Francis said the church must be bold in recognizing and changing "the structures that give us a false sense of protection and that condition the dynamism of charity."
The Francis Chronicles: "I never count anything as lost. Never. Never close the door. It's difficult, you could say almost impossible, but the door is always open."
Using a newly simplified rite, Pope Francis proclaimed six new saints and praised them for the love and self-giving with which they served God and built up his kingdom by serving the poor and needy.
Creating the two Indian and four Italian saints Sunday, the feast of Christ the King, the pope said, "They responded with extraordinary creativity to the commandment of love of God and neighbor," dedicating themselves, "without holding back, to serving the least and assisting the destitute, sick, elderly and pilgrims."
A Roman Observer: If reports on the reform scheme are correct, the pope has decided that several councils established after Vatican II will be merged into major congregations.
The appointment fills what had been an unusually long vacancy among the Vatican's highest offices and elevates Sarah to the most senior African prelate in the church's governance.
NCR Today: Pope Francis is moving ahead with plans to reform the Curia, meeting Monday with the heads of each of the Vatican's various departments to discuss pending changes.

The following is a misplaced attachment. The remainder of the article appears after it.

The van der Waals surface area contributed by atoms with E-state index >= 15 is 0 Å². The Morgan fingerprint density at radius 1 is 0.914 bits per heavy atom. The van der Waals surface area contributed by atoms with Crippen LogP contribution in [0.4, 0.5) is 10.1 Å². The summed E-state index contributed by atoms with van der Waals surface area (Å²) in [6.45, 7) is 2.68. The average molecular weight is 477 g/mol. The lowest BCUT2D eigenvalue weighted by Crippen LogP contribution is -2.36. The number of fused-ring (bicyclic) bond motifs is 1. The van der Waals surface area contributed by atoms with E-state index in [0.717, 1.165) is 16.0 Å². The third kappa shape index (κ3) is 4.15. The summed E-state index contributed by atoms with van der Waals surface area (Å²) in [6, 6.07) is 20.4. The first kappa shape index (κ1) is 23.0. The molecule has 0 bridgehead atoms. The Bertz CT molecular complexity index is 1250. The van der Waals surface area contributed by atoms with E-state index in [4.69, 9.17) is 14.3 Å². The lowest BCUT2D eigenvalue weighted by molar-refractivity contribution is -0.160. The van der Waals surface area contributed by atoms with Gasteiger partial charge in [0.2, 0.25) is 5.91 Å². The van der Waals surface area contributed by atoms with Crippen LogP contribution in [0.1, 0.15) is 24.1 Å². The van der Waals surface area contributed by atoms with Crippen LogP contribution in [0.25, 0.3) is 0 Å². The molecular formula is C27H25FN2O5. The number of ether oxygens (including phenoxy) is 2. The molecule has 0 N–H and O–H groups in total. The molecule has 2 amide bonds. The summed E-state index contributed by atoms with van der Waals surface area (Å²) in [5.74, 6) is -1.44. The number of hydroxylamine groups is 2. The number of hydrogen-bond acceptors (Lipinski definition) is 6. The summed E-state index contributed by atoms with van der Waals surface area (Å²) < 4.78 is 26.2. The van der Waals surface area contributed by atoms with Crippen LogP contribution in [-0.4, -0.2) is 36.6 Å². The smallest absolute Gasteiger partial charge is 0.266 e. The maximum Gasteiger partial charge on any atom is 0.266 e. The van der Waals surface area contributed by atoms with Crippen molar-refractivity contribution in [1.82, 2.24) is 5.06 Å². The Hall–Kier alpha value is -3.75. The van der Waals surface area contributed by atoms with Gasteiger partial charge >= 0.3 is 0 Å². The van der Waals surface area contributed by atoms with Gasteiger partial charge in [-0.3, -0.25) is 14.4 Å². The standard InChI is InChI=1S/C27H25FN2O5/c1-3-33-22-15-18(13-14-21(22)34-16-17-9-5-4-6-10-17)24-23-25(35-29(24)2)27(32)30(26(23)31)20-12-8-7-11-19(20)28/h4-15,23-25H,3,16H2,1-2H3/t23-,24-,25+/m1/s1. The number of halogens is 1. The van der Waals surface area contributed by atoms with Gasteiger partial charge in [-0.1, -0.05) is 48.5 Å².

NCR Today: The canonization rite reformed by Pope Paul VI but set aside by Pope Benedict XVI has been returned by Pope Francis for the canonization of six saints Sunday.
Like many Catholic parishes, the Vatican has turned to a raffle to raise money; the difference is, though, the prizes are items originally given as gifts to Pope Francis.
For 10 euros -- about $12.50 -- anyone can go to the Vatican post office or pharmacy and buy a chance to win a Fiat Panda 4x4, a small SUV "fully loaded" with every option available, the Vatican said. Tickets are not for sale on the Internet or anywhere outside Vatican City.
South African Cardinal Wilfrid Napier at one point said the 2014 event had put Catholic prelates in "a position that is virtually irredeemable."
Q and A: "In my judgment, there never has been an infallible church teaching on a specific moral issue," Fr. Charles Curran says.